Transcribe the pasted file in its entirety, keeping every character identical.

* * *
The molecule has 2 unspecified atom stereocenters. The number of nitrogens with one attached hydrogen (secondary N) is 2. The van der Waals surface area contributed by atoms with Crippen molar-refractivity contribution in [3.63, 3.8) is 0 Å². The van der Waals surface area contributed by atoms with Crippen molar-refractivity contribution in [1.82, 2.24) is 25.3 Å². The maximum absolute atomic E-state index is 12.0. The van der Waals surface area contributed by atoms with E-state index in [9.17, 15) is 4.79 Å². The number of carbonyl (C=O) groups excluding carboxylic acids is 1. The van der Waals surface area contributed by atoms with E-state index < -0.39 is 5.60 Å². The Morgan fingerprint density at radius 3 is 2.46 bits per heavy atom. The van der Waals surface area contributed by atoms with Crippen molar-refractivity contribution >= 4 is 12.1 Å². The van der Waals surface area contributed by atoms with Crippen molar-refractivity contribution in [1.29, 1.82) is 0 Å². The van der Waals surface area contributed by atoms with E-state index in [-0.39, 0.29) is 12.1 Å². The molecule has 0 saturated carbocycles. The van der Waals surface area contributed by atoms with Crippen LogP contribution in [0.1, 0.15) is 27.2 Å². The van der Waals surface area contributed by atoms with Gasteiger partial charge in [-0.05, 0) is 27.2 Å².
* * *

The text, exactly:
The molecule has 2 unspecified atom stereocenters. The number of nitrogens with one attached hydrogen (secondary N) is 2. The van der Waals surface area contributed by atoms with Crippen molar-refractivity contribution in [3.63, 3.8) is 0 Å². The van der Waals surface area contributed by atoms with Crippen molar-refractivity contribution in [1.82, 2.24) is 25.3 Å². The maximum absolute atomic E-state index is 12.0. The van der Waals surface area contributed by atoms with E-state index in [9.17, 15) is 4.79 Å². The number of carbonyl (C=O) groups excluding carboxylic acids is 1. The van der Waals surface area contributed by atoms with E-state index < -0.39 is 5.60 Å². The Morgan fingerprint density at radius 3 is 2.46 bits per heavy atom. The van der Waals surface area contributed by atoms with Crippen molar-refractivity contribution >= 4 is 12.1 Å². The van der Waals surface area contributed by atoms with Crippen molar-refractivity contribution in [1.29, 1.82) is 0 Å². The van der Waals surface area contributed by atoms with E-state index in [-0.39, 0.29) is 12.1 Å². The molecule has 0 saturated carbocycles. The van der Waals surface area contributed by atoms with Crippen LogP contribution in [0.1, 0.15) is 27.2 Å². The van der Waals surface area contributed by atoms with Gasteiger partial charge in [-0.05, 0) is 27.2 Å².